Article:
- The Washington Times - Tuesday, October 21, 2003

Geek 2.0

Young Christopher Gorham didn’t know some classmates saw him as less than cool until a pretty girl paid him an innocent compliment.

The comely classmate turned to him during an eighth-grade skiing trip and said, “Remember last year when you were a nerd?”

“I didn’t remember being a nerd last year,” recalls Mr. Gorham, the star of UPN’s clever new drama “Jake 2.0.”

The incident reminds him of life’s unspoken class systems. “People see you differently depending on where they’re coming from,” he says.

For Jake, that territory is all too real. The title character may have nanites — microscopic computers that grant him superhuman powers — coursing through him, but he still sees himself as the guy who never gets the girl.

Mr. Gorham, who previously starred in “Felicity” and “Popular,” embraces his flawed alter ego.

“It makes him lovable and human,” he says of Jake’s insecurities. “He’s still kind of socially awkward. He’s nowhere near overconfident.

“He’s not used to coming out ahead every week,” he says with a laugh.

The show’s creators sought to update the well-worn “Six Million Dollar Man” concept from the 1970s, but with a vulnerable element.

Mr. Gorham says he drew some inspiration from another flawed hero, “Spider-Man’s” Peter Parker.

“Jake 2.0,” which transforms the former Jake Foley into a secret agent, is far from a runaway hit, but its debut drew respectable reviews, and its blend of teen angst and sci-fi derring-do makes it a likely choice for minor cult status … that is, should the show survive its maiden season.

“I hope [UPN executives] have the patience to let us grow into ourselves. With a show like this, word of mouth is going to boost the ratings,” Mr. Gorham says.

The show already has made some noise via the Internet. Mr. Gorham isn’t averse to dropping in on some online chats to get the fans’ pulse.

Viewers seem split between those who prefer heavier action and others who dig the emotional fireworks occasionally displayed. Fans also bicker endlessly about the veracity of the nanite technology, a notion that tickles Mr. Gorham — who’s hardly a science-fiction buff.

Future episodes, the actor says, will introduce Jake’s younger brother and include the theft of a tactical nuclear warhead. Likewise, the action also will pick up soon, he says, particularly when Jake has to infiltrate the group behind the nuclear theft.

Mrs. Bush visits King

Former first lady Barbara Bush drops by Larry King’s show tonight to share memories of life during and after her White House days.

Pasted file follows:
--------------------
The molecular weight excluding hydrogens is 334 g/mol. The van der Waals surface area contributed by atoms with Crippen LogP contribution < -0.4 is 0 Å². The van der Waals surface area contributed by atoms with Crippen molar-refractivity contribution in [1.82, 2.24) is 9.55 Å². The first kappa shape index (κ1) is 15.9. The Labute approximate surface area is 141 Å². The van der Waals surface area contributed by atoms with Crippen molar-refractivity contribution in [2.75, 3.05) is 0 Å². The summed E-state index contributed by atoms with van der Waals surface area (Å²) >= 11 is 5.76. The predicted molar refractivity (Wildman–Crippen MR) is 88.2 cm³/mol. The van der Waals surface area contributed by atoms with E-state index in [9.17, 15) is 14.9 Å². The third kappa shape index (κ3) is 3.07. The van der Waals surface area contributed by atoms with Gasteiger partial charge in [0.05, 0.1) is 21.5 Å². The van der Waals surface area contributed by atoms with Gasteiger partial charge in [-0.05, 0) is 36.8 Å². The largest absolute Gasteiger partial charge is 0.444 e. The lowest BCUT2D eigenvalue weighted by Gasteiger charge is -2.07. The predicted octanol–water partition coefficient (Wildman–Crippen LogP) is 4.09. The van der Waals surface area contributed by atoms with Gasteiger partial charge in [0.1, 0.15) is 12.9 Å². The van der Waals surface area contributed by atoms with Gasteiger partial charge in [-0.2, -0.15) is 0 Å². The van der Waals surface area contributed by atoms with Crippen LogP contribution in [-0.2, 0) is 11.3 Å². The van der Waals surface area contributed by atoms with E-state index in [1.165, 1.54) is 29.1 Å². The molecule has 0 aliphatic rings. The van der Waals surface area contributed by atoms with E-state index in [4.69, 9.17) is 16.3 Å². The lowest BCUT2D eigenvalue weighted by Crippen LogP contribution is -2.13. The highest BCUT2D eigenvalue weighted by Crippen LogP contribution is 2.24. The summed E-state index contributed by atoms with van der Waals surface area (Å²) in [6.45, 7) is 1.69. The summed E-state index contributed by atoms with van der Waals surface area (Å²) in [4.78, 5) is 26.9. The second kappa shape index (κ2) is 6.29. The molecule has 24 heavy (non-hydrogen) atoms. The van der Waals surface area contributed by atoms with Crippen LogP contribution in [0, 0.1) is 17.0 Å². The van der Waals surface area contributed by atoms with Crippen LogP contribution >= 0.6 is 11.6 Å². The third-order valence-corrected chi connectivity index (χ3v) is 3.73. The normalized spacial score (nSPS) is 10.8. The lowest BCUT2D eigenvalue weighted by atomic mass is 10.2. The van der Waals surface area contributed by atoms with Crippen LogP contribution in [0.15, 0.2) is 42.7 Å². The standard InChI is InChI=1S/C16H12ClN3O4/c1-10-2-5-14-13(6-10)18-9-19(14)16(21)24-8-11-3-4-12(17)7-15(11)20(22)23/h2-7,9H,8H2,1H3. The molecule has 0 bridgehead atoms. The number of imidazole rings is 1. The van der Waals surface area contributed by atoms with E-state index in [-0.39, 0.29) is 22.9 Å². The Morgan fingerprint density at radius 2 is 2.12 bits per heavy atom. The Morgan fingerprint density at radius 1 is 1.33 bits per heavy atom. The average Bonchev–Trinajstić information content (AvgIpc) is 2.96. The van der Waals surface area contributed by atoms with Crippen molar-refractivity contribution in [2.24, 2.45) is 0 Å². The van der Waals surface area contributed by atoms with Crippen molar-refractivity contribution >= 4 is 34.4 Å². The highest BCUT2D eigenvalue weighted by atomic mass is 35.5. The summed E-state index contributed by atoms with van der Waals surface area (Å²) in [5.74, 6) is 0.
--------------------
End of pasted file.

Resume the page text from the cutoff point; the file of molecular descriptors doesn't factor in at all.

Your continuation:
Mrs. Bush is embarking on a publicity tour promoting her new book, “Reflections: Life After the White House.” She will talk to Mr. King via a remote from Houston beginning at 9 on CNN.

The genial grandmother also has plenty to say about the current White House occupant. She made news Monday when she declared on NBC’s “Today” that the current crop of Democratic presidential candidates was a “pretty sorry group.”

Evans ‘toons in

Hollywood producer Robert Evans has taken self-promotion to a new level. The man who helped pull enough strings to produce “Rosemary’s Baby” and “The Godfather” has turned his larger-than-life ego into an animated series.

“Kid Notorious” debuting on Comedy Central at 10:30 tonight, casts Mr. Evans as a producer-slash-man-about-town who has his way with both Hollywood and the ladies.

The oft-divorced Mr. Evans includes his real-life butler for the show, along with his actual neighbor, Slash of Guns N’ Roses.

Mr. Evans, who supplied his own narration for the quasi-biopic “The Kid Stays in the Picture,” uses his own speaking voice here. He also writes his dialogue — because, as he fondly says, no one could capture his voice but him.

The episodes brim with incidents purportedly based on Mr. Evans’ real life, but given his gift for the bombastic, it’s safe to say the term nonfiction should be loosely applied .

Williams’ ‘Street’ life

Tennis great Serena Williams makes her dramatic debut on Showtime’s “Street Time” tonight, tackling a subject matter that recalls the real-life tragedy that claimed the life of one of her sisters last month.

“Fly Girls,” airing at 10, finds Miss Williams playing a track star released from prison on a cocaine-trafficking charge she took for her thug beau.

Now she has to choose between being clean and the easy pleasures of criminal life.

Yetunde Price, the oldest sister of tennis stars Serena and Venus Williams, was shot and killed last month during an altercation in the family’s Compton, Los Angeles, neighborhood.

“Street Time,” airing Wednesday nights at 10, stars Rob Morrow (“Northern Exposure”) and Scott Cohen.

Call me madam

Jamie-Lynn Sigler of “The Sopranos” fame will play former Hollywood madam Heidi Fleiss in a USA Network movie tentatively titled “Going Down: The Rise and Fall of Heidi Fleiss,” notes the Hollywood Reporter.

Set to premiere early next year, the film will pick up Miss Fleiss’ story when she was a well-adjusted teenager from a prosperous doctor’s family who entered the world of high-class escorts, learning the secrets of the trade under the tutelage of the famed Madam Alex.

It will follow Miss Fleiss as she turned on her mentor and took control of the thriving high-priced call-girl ring — running it until she was arrested in 1993 and spent more than three years in federal prison.

Miss Sigler, who stars as Meadow Soprano, earned a Screen Actors Guild Award for her role as a mobster’s daughter on the hit HBO series.

Compiled by Christian Toto from staff and wire reports.

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